posted by InnocentBystander at 8:36 AM on March 11, 2005


to add to the list:

When firing a machine gun at the escaping hero, I will begin firing in front of him and sweep backwards instead of shooting behind him and then try to catch up by making certain the bullets path changes at the same pace that he is running.

It is easier to recruit new villains than to try to lure the hero to my side.

Functionality is more important than style. Large computers do not need panels of blinking lights.

And, of course:

I will pay journalists to promote my superevil policies.
posted by dances_with_sneetches at 8:45 AM on March 11, 2005


Bird lost total track of who the target audience was going to be. Had this clearly been a film meant for adults, I wouldn't have any complaints.

Well, it is rated PG, which means it's for older kids, at the very least.
posted by kindall at 8:48 AM on March 11, 2005


I think capes look awesome on a superhero. I wish they were in style today, frankly. I'd wear one every day while I walked to work, if I thought I could pull it off without getting mugged. Even in The Incredibles, as the tailor rages against them, Mr Incredible peppers her diatribe with phrases like "Yeah, that was a great looking cape, really sharp" etc...

Me too. I was hoping the cloaks in the Lord of the Rings would bring cloaks and capes back in style for a bit but no joy.

Instead of noting all the ways it's *not* a superhero movie, ponder why a man of such strength and former physical activity has chosen to work as an insurance adjuster instead of as a PE teacher.

If your trying to create a new identity it's key that you give up all patterns and trackable quirks. So if you love Jack Daniels it's key that you start drinking congac or something, anything that isn't whiskey instead. Maybe give up drinking all together. If your a windows guy it time to buy a Mac. If you only date leggy blonds start dating Asians. If you were employed as an accountant it's time to learn how to drive a truck. And if your a super strong superhero you become an office worker.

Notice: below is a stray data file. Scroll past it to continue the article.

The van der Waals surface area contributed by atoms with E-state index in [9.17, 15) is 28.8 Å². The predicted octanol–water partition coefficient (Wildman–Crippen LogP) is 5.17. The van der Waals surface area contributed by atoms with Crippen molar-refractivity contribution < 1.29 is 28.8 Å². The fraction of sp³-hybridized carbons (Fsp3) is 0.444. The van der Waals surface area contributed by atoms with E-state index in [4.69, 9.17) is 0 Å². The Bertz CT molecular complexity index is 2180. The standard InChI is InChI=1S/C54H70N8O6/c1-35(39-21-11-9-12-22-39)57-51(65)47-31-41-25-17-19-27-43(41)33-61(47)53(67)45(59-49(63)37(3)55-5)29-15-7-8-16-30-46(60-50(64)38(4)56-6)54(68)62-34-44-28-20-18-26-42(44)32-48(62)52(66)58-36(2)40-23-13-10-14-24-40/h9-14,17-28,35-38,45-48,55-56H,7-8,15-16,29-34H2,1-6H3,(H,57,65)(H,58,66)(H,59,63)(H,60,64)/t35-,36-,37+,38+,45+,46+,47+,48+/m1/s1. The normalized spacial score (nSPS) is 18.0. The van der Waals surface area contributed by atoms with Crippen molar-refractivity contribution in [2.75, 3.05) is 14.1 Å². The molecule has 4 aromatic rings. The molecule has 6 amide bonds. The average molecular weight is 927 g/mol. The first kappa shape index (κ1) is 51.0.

posted by Mitheral at 8:50 AM on March 11, 2005


It's worth mentioning again, BTW, that I did enjoy the Incredibles as an adult movie. But I find it fascinating, really, how certain movies can have totally different interpretations just depending on how you look at them. It's brilliant as a superhero movie / spoof, and everything about it is perfect if you look at it from THAT angle... but switch things around and look at it as social commentary, and it falls to pieces. Then look at it as a kid's movie, and you've got a whole different set of triumphs and deficiencies.

So which is it? Does the movie have to succeed on all fronts to be considered "good?" Or is it ok for a good movie to only be good when looked at a certain way? Am I being a hypocrite for criticizing its social worldview while defending Million Dollar Baby from those who attack it?

(of course, my opinion is that since you can have such varied and interesting discussions of the content, it's a good movie in that respect as well, even if you don't agree with everything it says from every angle)
posted by InnocentBystander at 8:50 AM on March 11, 2005


it seemed clear that Parr was turned into an insurance adjuster instead of a PE instructor (or a fireman, or a substance-abuse counselor) because there are more jokes to be made about the big guy sitting in a tiny office at the bottom of the food chain, where his impulses to be helpful don't have an outlet

That's exactly why he was an insurance adjuster, but that's a meta-reason, not a native character reason (ie, it's a screenwriting decision that serves the screenwriter better than it serves the character.) I remember the government guy implying that the latest relocation was difficult because of all the trouble he causes; I got the impression he was talking about putting the family in a willing community (due to the destruction Bob leaves in his wake,) as opposed to putting Bob in a particular job.

But! It's been a while since I've seen the movie, so let's say that I'm wrong about that interpretation.